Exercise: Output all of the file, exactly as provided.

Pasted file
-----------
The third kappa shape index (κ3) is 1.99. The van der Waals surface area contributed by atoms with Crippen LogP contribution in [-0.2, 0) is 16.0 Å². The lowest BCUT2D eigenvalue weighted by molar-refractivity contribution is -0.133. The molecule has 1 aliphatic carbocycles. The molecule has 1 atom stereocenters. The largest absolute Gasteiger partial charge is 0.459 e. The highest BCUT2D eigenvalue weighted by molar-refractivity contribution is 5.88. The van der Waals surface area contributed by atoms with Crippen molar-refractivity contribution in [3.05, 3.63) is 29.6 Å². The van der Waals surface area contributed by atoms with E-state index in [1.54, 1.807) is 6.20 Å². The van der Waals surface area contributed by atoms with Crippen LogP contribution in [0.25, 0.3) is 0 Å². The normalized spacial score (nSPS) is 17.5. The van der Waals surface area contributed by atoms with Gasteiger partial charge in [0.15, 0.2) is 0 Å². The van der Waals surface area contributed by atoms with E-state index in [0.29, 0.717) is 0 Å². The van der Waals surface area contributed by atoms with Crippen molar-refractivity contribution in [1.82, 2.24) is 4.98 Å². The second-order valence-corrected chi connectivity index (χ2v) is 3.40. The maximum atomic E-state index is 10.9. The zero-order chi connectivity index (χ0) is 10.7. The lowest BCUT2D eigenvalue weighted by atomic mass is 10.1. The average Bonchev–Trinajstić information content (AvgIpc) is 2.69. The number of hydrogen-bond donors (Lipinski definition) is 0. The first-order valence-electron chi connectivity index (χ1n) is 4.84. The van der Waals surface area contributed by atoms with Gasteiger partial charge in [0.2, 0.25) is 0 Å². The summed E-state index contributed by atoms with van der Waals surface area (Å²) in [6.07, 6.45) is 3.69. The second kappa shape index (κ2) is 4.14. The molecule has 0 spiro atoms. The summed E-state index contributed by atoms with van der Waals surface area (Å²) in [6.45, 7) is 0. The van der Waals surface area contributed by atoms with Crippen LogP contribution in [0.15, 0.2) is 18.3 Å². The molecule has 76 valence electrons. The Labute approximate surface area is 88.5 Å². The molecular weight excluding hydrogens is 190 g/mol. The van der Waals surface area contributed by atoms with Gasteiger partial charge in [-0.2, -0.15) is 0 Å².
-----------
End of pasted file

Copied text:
The third kappa shape index (κ3) is 1.99. The van der Waals surface area contributed by atoms with Crippen LogP contribution in [-0.2, 0) is 16.0 Å². The lowest BCUT2D eigenvalue weighted by molar-refractivity contribution is -0.133. The molecule has 1 aliphatic carbocycles. The molecule has 1 atom stereocenters. The largest absolute Gasteiger partial charge is 0.459 e. The highest BCUT2D eigenvalue weighted by molar-refractivity contribution is 5.88. The van der Waals surface area contributed by atoms with Crippen molar-refractivity contribution in [3.05, 3.63) is 29.6 Å². The van der Waals surface area contributed by atoms with E-state index in [1.54, 1.807) is 6.20 Å². The van der Waals surface area contributed by atoms with Crippen LogP contribution in [0.25, 0.3) is 0 Å². The normalized spacial score (nSPS) is 17.5. The van der Waals surface area contributed by atoms with Gasteiger partial charge in [0.15, 0.2) is 0 Å². The van der Waals surface area contributed by atoms with E-state index in [0.29, 0.717) is 0 Å². The van der Waals surface area contributed by atoms with Crippen molar-refractivity contribution in [1.82, 2.24) is 4.98 Å². The second-order valence-corrected chi connectivity index (χ2v) is 3.40. The maximum atomic E-state index is 10.9. The zero-order chi connectivity index (χ0) is 10.7. The lowest BCUT2D eigenvalue weighted by atomic mass is 10.1. The average Bonchev–Trinajstić information content (AvgIpc) is 2.69. The number of hydrogen-bond donors (Lipinski definition) is 0. The first-order valence-electron chi connectivity index (χ1n) is 4.84. The van der Waals surface area contributed by atoms with Gasteiger partial charge in [0.2, 0.25) is 0 Å². The summed E-state index contributed by atoms with van der Waals surface area (Å²) in [6.07, 6.45) is 3.69. The second kappa shape index (κ2) is 4.14. The molecule has 0 spiro atoms. The summed E-state index contributed by atoms with van der Waals surface area (Å²) in [6.45, 7) is 0. The van der Waals surface area contributed by atoms with Crippen LogP contribution in [0.15, 0.2) is 18.3 Å². The molecule has 76 valence electrons. The Labute approximate surface area is 88.5 Å². The molecular weight excluding hydrogens is 190 g/mol. The van der Waals surface area contributed by atoms with Gasteiger partial charge in [-0.2, -0.15) is 0 Å².